Since Florence (and much of the world in Summer season) is steaming hot, I thought to share a fresh salad recipe and some ideas for using squash blossoms (that aren’t only battering/frying). Not really a creative feat since so simple, but I had a hard time finding inspiration online for non-fried recipes for zucchini flowers so thought I’d share some of mine! Along with a few memories on how these fiori di zucca are treated (and devoured) in Italy.
Ironically, I am typing away from my frigid studio in San Francisco that is roasting at a balmy 54*F and a blaring blanket of clouds. My heater is on. I’m wearing a sweater. Meanwhile, my 6 year old plant Clarence back in my flat in Florence is smoldering under what was today’s 99*F high.
If you’re utterly confused by my location, you may remember I started splitting my time in San Francisco. The pandemic put a little wrench in my life and went into a tailspin. Thankfully now, the Bay Area is a pretty safe bubble to be in (and more enjoyable as everything feels pretty normal), so I’m attempting resume what my life was- a dream between these 2 amazing places vs limbo/purgatory which defined my “quarantine routine” I hope to never return to.
Perhaps this is false optimism (because you know, variants) but I’m happy to finally feel like Curious Appetite tours are slowly coming back off life support. Those of us in travel have been hard hit, and we’re only now starting to see a path for a corner to turn. Fingers crossed it stays this way and continues on! It feels nice to wake up and not be consumed with existential dread for the first time in the last 18 months!
In all honestly, the existentialist in me feels like COVID-19 was an amuse bouche for climate change fueled disasters on the horizon. Scientists (and nature) have been screaming at us about the colossal threat to our environment and have gone ignored. The fact 1 billion sea creatures cooked to death over the recent heat wave in the Pacific Northwest, should implore us to do more. But it doesn’t. We get mad for a second, virtual signal on social media and then go back to life as usual.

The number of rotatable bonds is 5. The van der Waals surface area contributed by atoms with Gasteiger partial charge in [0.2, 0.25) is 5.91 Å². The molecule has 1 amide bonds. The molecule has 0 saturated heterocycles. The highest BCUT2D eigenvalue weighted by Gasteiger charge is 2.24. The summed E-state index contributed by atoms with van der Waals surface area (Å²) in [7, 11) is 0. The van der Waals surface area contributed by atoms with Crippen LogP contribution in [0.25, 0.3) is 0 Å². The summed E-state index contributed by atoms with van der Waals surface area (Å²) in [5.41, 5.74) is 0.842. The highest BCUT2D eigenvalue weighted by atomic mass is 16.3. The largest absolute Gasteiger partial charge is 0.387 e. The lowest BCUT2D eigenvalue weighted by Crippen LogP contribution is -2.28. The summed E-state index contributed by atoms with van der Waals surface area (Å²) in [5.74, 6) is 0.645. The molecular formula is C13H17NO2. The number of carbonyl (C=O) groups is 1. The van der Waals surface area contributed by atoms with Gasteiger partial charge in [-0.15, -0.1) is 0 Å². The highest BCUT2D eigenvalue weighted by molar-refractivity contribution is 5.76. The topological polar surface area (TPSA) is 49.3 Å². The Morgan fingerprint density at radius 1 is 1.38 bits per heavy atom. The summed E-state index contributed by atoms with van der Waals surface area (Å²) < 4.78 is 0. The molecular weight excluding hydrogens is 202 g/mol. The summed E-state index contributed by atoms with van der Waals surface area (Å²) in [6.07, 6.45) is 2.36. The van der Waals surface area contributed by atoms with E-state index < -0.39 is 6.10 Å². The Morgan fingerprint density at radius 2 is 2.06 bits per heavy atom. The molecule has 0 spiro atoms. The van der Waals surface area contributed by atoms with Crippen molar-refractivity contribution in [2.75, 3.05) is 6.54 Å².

Apart from the little personal update and existential spiral (didn’t you miss me?)– back to zucchini blossoms!
During my now 15+ year relationship with Italy, which started with my first visit in 2005 then my University studies from 2006, I’ve come to appreciate these flowers off zucchini’s ends. My first memory of them were in Rome as an exchange student. Unforgettable!
A Roman friend took me to Ai Marmi in Trastevere where for the first time, I tasted various old school appetizers, including suppli’ and fried flowers filled stuffed with mozzarella and anchovies. My mind was blown. I was in my early 20’s and hadn’t yet developed a taste for these small fish, termed povero pesce in Italian. But I was hooked. (Please someone appreciate what I just did here)
Anytime I saw them on a menu’ in the states, I’d get giddy with joy. But they never ever were remotely the same palatial rollercoaster for the taste buds. But do you ever wonder what their fuss are all about? If you think about it, they don’t have much flavor. You know how they say a significant percentage of taste happens with smell? I wonder if part of that is also with sight.
When I moved to Florence in 2012, I was sorely disappointed to learn how (most) Florentines prepared blossoms. *Just* in a simple batter then fried. Still amazing. But no stretchy cheese or salty anchovies like in Rome. To me, blossoms at the markets are a fixture to the warmer months but are starting to stick on menus nearly year round (how?!) because of demand.